Howard Phillips, one of the founders of the New Right movement in the 1970s, died on April 20. The cause was dementia. He died in his home. He was 72.
In 1974, he founded the Conservative Caucus. This was a year after Ed Fuelner and Paul Weyrich founded the Heritage Foundation. In 1974, Weyrich started the Committee for the Survival of a Free Congress, which later became the Free Congress Foundation. All three organizations were reactions to Richard Nixon’s increasingly mainstream Republican move to the left. A fourth organization, Gun Owners of America, began in 1975.
Nixon had hired Phillips in January 1973 to shut down the Office of Economic Opportunity. That led to a court case against Phillips: Williams v. Phillips in April 1973. Nixon then merged OEO into what is now called Heath and Human Services, but which was called HEW before 1979: Health, Education, and Welfare. Phillips resigned in protest. He spent the rest of his life promoting this slogan: “de-fund the left.” He wanted the federal government to shut down numerous services. His favorite target was the Legal Services Corporation.
Most of the leaders of what became known as the New Right had begin meeting with each other on and off in the late 1960s. The Philadelphia Society was a key link. It had been founded in 1964. It had little money, took no public positions, and was a kind of clearing house of ideas and connections.
Among all of the New Right spokesmen, I remember Phillips as the best in front of a TV camera. If asked a question on anything political, Phillips had an instantaneous answer, flawlessly delivered, right to the point, and perfect for a sound bite.
He had been a student leader at Harvard University in the early 1960s. He came to Harvard by way of the Boston Latin School. He was both widely read and intensely read.
If asked after 1979 who were the major intellectual influences were in his life, he said this: Leonard E. Read, who founded the Foundation for Economic Education in 1946, and R. J. Rushdoony, who founded Chalcedon in 1965. He was a believer in the free market and in Christianity. Yet he had been raised a Jew.
In the late 1970s, Phillips met with Jerry Falwell. Out of that meeting came Falwell’s Moral Majority. That was the largest and best known of the New Christian Right organizations in the early 1980s.
Also important in this development was the Reagan campaign in the summer of 1980. In late summer, there was a large meeting held in Dallas at the Reunion Arena, the National Affairs Briefing Conference. All three Presidential candidates were invited to speak: Reagan, Carter, and third party candidate John Anderson. Only Reagan accepted. He was the final speaker in the three-day conference. About 13,000 people attended the final night. It was there that he delivered his galvanizing line: “I know you cannot endorse me, but I endorse you.”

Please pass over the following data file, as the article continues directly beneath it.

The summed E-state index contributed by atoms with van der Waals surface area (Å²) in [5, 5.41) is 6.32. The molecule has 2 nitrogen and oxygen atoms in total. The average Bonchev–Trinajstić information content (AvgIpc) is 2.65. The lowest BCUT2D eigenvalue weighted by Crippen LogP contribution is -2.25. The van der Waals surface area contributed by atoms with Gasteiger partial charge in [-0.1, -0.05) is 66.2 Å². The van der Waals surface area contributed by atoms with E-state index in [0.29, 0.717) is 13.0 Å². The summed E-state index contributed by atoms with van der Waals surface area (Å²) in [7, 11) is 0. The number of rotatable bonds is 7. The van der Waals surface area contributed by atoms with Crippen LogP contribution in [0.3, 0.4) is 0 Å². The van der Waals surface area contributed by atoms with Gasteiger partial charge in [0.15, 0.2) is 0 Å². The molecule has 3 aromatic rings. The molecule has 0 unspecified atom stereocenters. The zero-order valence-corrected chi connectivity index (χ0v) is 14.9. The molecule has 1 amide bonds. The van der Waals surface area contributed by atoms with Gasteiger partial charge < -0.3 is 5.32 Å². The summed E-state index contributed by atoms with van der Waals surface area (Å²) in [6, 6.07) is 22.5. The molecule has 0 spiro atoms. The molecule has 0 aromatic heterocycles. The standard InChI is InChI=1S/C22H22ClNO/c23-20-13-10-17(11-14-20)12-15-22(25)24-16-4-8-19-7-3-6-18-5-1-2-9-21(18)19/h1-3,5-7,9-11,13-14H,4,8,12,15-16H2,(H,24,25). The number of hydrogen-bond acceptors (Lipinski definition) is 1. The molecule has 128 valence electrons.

Phillips was one of the organizers behind the scenes. The major leaders of the New Right spoke: Weyrich, Phyllis Schlafly, Pat Robertson, and many others. The target audience was Protestant evangelicals, especially pastors. The main organizer was a little-known evangelical named Ed McAteer, who knew just about everyone in the movement, including Phillips. It was at that meeting that I first suspected that Phillips had converted to Christianity. Outside the arena, he said this to me: “The Holy Spirit has to be behind this. There is no way that Ed McAteer could have pulled off this alone.”
Phillips worked tirelessly to get out the anti-Communist message and the free market message. He opposed almost everything Washington did. He publicly criticized Reagan for Reagan’s elevation of Vice President George Bush’s associate James Baker III to Chief of Staff. He opposed the bailout of Mexico in 1985, which he called the Mexican Hay Ride. He opposed NAFTA and the World Trade Organization as unconstitutional because of the surrender of national sovereignty to these international bureaucracies.
He created a third political party, the U.S. Taxpayers Party, which later became the Constitution Party. He ran three times for President, but never gained more than one percent of the vote.
His Conservative Caucus never achieved the income or the Washington Beltway influence of the larger New Right organizations, but it was always hard core in its positions. It was not located inside the Beltway geographically. The other New Right leaders respected him, but he was usually too far to the “shut it down” mentality to be regarded as a loyal opposition member of the Republican Right. The Conservative Caucus was a one-man operation. Phillips was tireless in his efforts to shrink the federal government.
I do not recall Phillips ever using “um” or “uh.” He spoke flawless English. His words could have been transcribed verbatim from a recorder and published as a book, unedited except for breaking the transcription into paragraphs.
He never gave a hint of wanting to retire. He stayed in the trenches until the disease overcame him. So may we all.